Microsoft is set to release "critical" bulletins impacting Internet Explorer and Windows next week as part of Patch Tuesday.
All totaled, Microsoft will release nine security bulletins, only two of which are "critical" and deal with remote code execution issues. The seven other bulletins are rated "important" and address vulnerabilities in Microsoft Office, Windows Defender, Microsoft Server Software and Windows. All but one of those seven bulletins deals with privilege-escalation issues, while the remaining bulletin addresses a denial-of-service vulnerability.
"As we enter into our first patch of Q2, it's worthwhile to look at the numbers," said Paul Henry, security and forensic analyst at Lumension, who observed that there has been an average of nine bulletins per month this year. That figure compares with the 28 bulletins issued between January and April in 2012.
"Though the overall number is up from 2012, the number of average 'critical' vulnerabilities is holding steady at about three, while 'important' vulnerabilities make up the difference averaging four in 2012," he added. "With the number of 'important' bulletins increasing, but 'critical' holding steady, we can infer that Microsoft gets better every year at finding the low-risk, low-impact issues and getting them fixed in a timely manner. This is good news."
Several security experts said that bulletin one, a "critical" bulletin impacting Internet Explorer, should be the first priority for most organizations.
"It is rated 'critical' and allows remote code execution through today's most common attack vector: one of your users browsing to a malicious Website," blogged Qualys CTO Wolfgang Kandek, who called attention to the fact that the bulletin affects all versions of Internet Explorer, including IE10. "Bulletin 2 is the second vulnerability, rated 'critical,' and affects the Windows Operating System, except the newest versions, Windows 8, Server 2012 and Windows RT (the tablet version)."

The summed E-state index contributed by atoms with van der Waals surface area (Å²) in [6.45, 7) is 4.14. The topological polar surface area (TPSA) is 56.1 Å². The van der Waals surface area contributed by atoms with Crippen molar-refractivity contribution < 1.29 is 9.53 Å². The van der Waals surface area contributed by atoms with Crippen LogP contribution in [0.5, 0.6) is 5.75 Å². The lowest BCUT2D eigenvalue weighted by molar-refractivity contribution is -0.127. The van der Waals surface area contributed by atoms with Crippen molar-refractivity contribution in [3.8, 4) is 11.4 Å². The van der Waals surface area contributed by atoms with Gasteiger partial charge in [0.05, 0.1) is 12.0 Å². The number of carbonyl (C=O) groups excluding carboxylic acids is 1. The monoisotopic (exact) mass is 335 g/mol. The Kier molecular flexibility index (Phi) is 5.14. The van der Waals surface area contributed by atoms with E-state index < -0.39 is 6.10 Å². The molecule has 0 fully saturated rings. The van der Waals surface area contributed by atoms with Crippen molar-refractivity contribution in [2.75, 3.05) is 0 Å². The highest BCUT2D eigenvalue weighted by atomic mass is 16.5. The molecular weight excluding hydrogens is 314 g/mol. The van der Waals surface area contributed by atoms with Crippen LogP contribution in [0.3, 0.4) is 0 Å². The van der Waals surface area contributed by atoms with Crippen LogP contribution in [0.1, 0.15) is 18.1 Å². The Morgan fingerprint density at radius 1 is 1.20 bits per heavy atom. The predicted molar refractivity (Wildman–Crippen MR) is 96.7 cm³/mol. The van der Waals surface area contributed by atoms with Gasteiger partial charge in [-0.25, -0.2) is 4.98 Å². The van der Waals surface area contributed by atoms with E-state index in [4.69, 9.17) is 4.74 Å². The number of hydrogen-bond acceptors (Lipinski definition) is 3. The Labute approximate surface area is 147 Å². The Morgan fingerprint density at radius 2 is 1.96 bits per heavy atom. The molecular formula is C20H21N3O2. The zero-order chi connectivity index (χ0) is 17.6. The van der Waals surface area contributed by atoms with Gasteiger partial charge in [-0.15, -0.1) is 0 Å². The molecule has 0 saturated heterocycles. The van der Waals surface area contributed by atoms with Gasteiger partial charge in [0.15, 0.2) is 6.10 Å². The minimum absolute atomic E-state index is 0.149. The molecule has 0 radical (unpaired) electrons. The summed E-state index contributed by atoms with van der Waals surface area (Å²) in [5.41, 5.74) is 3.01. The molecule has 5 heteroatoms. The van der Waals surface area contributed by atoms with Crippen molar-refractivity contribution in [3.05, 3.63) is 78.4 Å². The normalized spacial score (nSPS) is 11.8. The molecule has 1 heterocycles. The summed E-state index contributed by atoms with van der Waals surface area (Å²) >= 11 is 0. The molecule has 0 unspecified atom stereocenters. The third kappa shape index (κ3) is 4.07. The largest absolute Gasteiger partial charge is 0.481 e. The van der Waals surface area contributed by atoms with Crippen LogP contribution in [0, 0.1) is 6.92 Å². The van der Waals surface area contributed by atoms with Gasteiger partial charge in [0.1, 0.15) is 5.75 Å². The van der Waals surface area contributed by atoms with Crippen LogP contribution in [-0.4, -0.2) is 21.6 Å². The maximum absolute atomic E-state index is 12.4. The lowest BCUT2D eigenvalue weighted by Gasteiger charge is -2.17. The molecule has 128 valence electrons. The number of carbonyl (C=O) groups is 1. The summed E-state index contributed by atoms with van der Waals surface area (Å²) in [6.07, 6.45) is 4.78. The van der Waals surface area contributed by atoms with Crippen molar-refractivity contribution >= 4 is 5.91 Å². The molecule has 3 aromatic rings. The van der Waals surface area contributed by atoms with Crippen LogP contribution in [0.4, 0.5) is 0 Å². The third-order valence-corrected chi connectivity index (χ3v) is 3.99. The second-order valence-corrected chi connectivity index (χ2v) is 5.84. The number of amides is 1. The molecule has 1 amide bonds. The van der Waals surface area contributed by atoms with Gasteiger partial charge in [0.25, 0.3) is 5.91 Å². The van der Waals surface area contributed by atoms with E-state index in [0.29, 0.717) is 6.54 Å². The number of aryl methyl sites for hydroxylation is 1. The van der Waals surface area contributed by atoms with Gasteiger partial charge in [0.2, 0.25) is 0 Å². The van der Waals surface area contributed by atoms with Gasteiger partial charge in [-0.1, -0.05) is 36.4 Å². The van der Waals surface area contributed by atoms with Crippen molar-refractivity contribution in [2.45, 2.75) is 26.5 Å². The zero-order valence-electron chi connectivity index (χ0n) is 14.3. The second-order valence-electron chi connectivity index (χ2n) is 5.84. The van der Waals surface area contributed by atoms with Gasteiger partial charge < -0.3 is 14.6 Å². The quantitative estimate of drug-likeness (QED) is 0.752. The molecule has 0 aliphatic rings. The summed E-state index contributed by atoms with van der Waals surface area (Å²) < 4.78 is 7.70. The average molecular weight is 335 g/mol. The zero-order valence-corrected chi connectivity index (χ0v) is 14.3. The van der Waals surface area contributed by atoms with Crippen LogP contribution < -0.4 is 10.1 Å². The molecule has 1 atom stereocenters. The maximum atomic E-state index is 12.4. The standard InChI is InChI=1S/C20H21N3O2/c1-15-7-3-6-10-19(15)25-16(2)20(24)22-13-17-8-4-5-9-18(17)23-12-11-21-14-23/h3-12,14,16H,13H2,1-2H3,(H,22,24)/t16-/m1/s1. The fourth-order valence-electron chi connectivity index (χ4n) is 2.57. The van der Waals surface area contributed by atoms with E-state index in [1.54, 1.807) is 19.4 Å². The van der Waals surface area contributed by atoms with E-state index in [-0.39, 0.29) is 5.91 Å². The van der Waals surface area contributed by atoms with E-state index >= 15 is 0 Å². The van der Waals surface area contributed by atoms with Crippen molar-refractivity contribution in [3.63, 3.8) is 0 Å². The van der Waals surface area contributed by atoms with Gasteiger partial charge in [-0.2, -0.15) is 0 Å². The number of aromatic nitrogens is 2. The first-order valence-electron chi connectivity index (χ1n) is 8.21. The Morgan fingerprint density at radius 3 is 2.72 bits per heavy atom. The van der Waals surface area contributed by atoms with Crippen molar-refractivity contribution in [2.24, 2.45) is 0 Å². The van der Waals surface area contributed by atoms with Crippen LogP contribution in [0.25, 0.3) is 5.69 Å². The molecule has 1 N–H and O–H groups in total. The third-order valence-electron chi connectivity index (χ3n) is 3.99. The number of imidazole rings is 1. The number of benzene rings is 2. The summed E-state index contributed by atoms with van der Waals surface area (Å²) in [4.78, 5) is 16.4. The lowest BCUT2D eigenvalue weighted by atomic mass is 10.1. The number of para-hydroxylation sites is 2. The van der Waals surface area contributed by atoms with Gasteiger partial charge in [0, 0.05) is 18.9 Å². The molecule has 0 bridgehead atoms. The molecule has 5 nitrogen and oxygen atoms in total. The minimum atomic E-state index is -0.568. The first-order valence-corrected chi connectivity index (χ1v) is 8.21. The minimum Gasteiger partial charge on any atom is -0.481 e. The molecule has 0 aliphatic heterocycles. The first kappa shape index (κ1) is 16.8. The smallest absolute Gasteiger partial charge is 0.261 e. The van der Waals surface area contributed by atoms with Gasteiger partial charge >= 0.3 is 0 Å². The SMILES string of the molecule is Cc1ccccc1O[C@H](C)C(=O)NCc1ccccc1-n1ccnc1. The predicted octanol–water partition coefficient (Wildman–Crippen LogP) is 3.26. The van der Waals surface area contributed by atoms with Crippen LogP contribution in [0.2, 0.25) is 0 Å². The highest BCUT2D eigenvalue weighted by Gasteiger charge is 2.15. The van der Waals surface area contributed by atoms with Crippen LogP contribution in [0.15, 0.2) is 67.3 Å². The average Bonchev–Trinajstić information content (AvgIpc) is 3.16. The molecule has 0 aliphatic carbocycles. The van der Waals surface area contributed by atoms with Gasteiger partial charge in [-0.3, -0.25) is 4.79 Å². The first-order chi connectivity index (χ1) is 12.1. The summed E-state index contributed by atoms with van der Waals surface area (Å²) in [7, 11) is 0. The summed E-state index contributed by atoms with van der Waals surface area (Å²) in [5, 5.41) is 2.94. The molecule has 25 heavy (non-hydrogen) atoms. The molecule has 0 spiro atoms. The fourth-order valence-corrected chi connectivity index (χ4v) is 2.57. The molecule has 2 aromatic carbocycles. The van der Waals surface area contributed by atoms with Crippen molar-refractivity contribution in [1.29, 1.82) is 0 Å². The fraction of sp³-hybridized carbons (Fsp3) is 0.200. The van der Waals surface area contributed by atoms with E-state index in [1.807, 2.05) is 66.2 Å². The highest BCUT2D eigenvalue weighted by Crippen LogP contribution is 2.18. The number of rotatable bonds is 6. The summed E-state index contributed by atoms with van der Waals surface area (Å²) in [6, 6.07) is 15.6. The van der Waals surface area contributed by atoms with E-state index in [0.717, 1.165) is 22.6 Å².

Among the bulletins rated "important," bulletin seven, which deals with the escalation of privileges in Windows Defender running on Windows 8 and Windows RT, should be the next priority, Henry recommended.
"Windows Defender is an important security component for the new operating systems, so it's a little concerning to see it impacted here, even if only at an 'important' rather than 'critical' level," he said. "If you're running either of those systems, I would patch this 'important' bulletin first."
Microsoft's priority ratings are a good starting place for most organizations when it comes to patch management, but in the end, it really comes down to prioritizing patches according to what is most critical in a particular organization's infrastructure, said Andrew Storms, director of security operations at nCircle.
"For example, if your company relies heavily on SharePoint, you'll probably want to carefully consider the prioritization of a SharePoint patch, no matter what priority Microsoft assigns," he said. "The ANS is really just designed to give companies a heads-up about what's coming. IT security teams have some sense of what to expect, but they have to wait for next week to determine priorities that make sense for their businesses."
The security updates are slated to be released Tuesday, April 9.